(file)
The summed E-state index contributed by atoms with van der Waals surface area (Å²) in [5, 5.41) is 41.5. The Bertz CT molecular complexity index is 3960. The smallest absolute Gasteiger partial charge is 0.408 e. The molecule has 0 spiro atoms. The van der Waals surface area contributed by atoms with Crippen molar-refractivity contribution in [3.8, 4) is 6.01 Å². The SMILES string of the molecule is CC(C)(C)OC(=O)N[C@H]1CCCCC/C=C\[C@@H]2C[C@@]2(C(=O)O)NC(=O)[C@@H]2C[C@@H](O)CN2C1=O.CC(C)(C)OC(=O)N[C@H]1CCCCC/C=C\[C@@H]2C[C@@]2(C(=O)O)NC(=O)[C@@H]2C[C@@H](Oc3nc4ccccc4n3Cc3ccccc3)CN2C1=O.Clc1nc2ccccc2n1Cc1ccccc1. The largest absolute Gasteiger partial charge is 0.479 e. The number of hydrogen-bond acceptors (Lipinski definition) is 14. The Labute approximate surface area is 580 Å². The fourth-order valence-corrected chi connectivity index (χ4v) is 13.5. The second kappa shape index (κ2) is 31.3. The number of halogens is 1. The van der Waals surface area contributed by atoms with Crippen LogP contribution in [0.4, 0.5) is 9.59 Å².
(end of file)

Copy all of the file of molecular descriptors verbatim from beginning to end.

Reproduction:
The summed E-state index contributed by atoms with van der Waals surface area (Å²) in [5, 5.41) is 41.5. The Bertz CT molecular complexity index is 3960. The smallest absolute Gasteiger partial charge is 0.408 e. The molecule has 0 spiro atoms. The van der Waals surface area contributed by atoms with Crippen molar-refractivity contribution in [3.8, 4) is 6.01 Å². The SMILES string of the molecule is CC(C)(C)OC(=O)N[C@H]1CCCCC/C=C\[C@@H]2C[C@@]2(C(=O)O)NC(=O)[C@@H]2C[C@@H](O)CN2C1=O.CC(C)(C)OC(=O)N[C@H]1CCCCC/C=C\[C@@H]2C[C@@]2(C(=O)O)NC(=O)[C@@H]2C[C@@H](Oc3nc4ccccc4n3Cc3ccccc3)CN2C1=O.Clc1nc2ccccc2n1Cc1ccccc1. The largest absolute Gasteiger partial charge is 0.479 e. The number of hydrogen-bond acceptors (Lipinski definition) is 14. The Labute approximate surface area is 580 Å². The fourth-order valence-corrected chi connectivity index (χ4v) is 13.5. The second kappa shape index (κ2) is 31.3. The number of halogens is 1. The van der Waals surface area contributed by atoms with Crippen LogP contribution in [0.4, 0.5) is 9.59 Å².